Security in the Mobile Age

Security in the Mobile Age

Hackers find your smartphone valuable. In this article, we’ll explore why smartphones are becoming an increasingly desirable target for hacking and provide some tips on how to protect yourself and your personal information.

Smartphones for most people are an integral part of daily life from personal matters to business. And for good reason. Access to the world of knowledge on the internet sits at our fingertips. They help us communicate through various channels and accomplish tasks from everything ranging from ordering groceries to making our mortgage payments. The scary thing is our phones really know more about us than we do. Not only do our phones store our pictures, passwords and access to bank accounts, they also know where we’ve been, who we’ve talked to and what we’ve said. Imagine if your phone landed in the wrong hands. They could find out virtually everything they needed to know about you.

Apply PC Wisdom to Smartphones

For your phone to land in hands of a criminal, it doesn’t need to be physically stolen. Even more alarming, it can be hacked. Many of us don’t immediately think of our phones as targets for hacking. We take strong protective measures at work to protect our company’s intellectual property but often forget about our own personal cybersecurity. Anything with access to the internet can create vulnerabilities. The more information stored on any one device makes it even more attractive for hackers. As consumers favor smartphones over personal computers globally, the conventional wisdom we apply toward computer security needs to switch to phones.

Dark Caracal

A recent CNET article outlines the findings of the Dark Caracal malware attack that attacked thousands of smartphones in over 20 countries. Researchers believe the campaign initiated as early as 2012. The attack deployed fake applications resembling real ones that tricked users into downloading them. Once installed, the hackers had access to everything on the victim’s phone. Data stolen in these attacks included documents, text messages, browsing history and photos.

According to the Electronic Frontier Foundation (EEF), some of these so-called trojanized apps function like popular messaging apps such as WhatAapp and Signal. They also contain the capability to take photos and obtain location information. The origins of Dark Caracal are actually believed to be nation-state actors. Not all hackers are teenagers or criminals hiding out in basements but can also originate from foreign governments or spy agencies. In the case of Dark Caracal, targets included military personnel, journalists and lawyers. The ramifications of these hacks extend far beyond minor identity theft but can also gravely compromise national security.

Protecting your Personal Devices

CNET emphasizes that while Google and Apple deploy security measures to their devices that protect from the latest vulnerabilities, they can’t stop you from getting tricked.

In the case of the malware attack in Dark Caracal, victims simply mistook the app for a legitimate mainstream app. In some cases, launching a malware app is easier for hackers than writing exploit codes and circumventing vulnerabilities.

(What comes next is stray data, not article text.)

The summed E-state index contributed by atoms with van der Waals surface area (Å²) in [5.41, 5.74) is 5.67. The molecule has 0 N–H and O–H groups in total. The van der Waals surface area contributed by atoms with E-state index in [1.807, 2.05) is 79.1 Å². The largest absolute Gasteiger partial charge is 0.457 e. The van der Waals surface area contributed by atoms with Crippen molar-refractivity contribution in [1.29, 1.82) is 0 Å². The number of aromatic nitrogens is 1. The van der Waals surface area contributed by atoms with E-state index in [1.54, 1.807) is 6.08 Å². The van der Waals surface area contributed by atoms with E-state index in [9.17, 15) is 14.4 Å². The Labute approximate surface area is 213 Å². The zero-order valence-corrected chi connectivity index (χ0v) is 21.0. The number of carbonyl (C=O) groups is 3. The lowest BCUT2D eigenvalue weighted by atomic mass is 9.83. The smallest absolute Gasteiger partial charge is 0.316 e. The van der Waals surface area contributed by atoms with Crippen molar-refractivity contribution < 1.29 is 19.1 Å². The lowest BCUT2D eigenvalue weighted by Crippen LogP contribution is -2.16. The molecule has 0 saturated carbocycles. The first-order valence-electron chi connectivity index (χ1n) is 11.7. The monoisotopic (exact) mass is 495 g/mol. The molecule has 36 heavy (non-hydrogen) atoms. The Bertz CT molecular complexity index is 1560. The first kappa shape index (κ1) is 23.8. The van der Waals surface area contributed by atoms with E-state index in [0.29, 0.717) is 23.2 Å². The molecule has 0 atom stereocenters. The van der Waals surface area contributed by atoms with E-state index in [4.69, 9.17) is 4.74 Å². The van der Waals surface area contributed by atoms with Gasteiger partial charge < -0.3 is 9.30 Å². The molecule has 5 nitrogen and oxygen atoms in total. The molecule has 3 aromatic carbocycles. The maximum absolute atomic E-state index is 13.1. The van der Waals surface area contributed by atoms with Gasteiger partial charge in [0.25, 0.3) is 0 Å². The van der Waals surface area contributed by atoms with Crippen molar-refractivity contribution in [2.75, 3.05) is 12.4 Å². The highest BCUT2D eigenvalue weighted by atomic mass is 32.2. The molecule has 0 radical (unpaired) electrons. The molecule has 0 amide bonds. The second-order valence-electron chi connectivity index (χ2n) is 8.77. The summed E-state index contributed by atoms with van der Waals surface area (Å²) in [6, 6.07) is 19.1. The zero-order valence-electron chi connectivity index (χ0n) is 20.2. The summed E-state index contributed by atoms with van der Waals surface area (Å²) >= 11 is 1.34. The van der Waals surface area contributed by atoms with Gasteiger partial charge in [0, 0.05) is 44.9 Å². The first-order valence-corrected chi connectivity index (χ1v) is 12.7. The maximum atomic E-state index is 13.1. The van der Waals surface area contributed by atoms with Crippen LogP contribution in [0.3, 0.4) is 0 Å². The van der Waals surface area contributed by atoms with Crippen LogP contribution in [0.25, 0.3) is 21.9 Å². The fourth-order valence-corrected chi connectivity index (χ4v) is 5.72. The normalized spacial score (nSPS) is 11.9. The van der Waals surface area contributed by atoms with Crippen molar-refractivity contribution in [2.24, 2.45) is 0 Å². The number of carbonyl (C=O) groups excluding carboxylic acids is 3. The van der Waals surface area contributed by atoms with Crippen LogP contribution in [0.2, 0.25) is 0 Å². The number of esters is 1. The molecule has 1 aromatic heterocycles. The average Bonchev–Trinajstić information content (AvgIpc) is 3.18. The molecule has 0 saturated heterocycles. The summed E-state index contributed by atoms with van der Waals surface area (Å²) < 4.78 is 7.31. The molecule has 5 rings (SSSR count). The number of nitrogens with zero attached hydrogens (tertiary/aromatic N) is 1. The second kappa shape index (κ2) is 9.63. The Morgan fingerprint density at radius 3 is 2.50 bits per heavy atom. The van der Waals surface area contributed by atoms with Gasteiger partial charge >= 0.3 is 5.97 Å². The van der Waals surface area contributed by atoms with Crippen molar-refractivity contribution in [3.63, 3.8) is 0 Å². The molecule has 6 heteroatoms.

One of the best practices is to never download any apps to your phone outside the traditional app store. These apps are vetted by the providers like Apple and Google. However, CNET points out that in certain countries, not all apps are available in app stores due to government restrictions. This is especially the case in China where the Google Play store isn’t even legally available. The lack of access often leads users to find alternative sites where they can download apps.

The primary smartphone manufacturers do a pretty good job developing and deploying security measures for phones. That’s why the FBI was willing to shell out nearly $1 million to Apple to unlock the iPhones of the San Bernadino shooters. However, the Federal Trade Commission still believes too little is being done about smartphone security. Part of this is due to a large share of devices not receiving any updates at all. Keeping up with operating system updates does more than simply make your user experience better, you’re also beefing up your phone’s security with the latest defense rollouts. According to the FTC report, 42% of the world’s Android users don’t currently maintain the latest updates. This subjects them to any vulnerabilities addressed by the latest updates.

The Guardian also published an article outlining twelve ways to protect your smartphone. Tip number one? Keep your updates current. While some of us may find the operating system and app updates bothersome, it’s important to keep pace as these updates address the latest threats.

In closing here are some additional tips on how to protect your mobile device and your identity:

• Be cognizant of what you download and where you download it from. Try to only download apps from your phone’s designated app store.
• Be cautious of open Wifi connections. Unless it’s specifically endorsed by the location where you are located, it could lead directly to the hands of a hacker.
• Password protect your phone and keep it locked.
• Lock individual apps with different passwords or security measures than your phone. This is especially crucial for banking apps or work email accounts.
• Add tracking capabilities such as Find My iPhone to your device.

As we rely more and more on our smartphones, we must also increasingly apply security measures to protect ourselves. Apply the same philosophies to your beloved handheld computer as you would to your work desktop. Technology is making our lives more efficient and enriching daily but also increasing our vulnerabilities and exposure to hackers globally.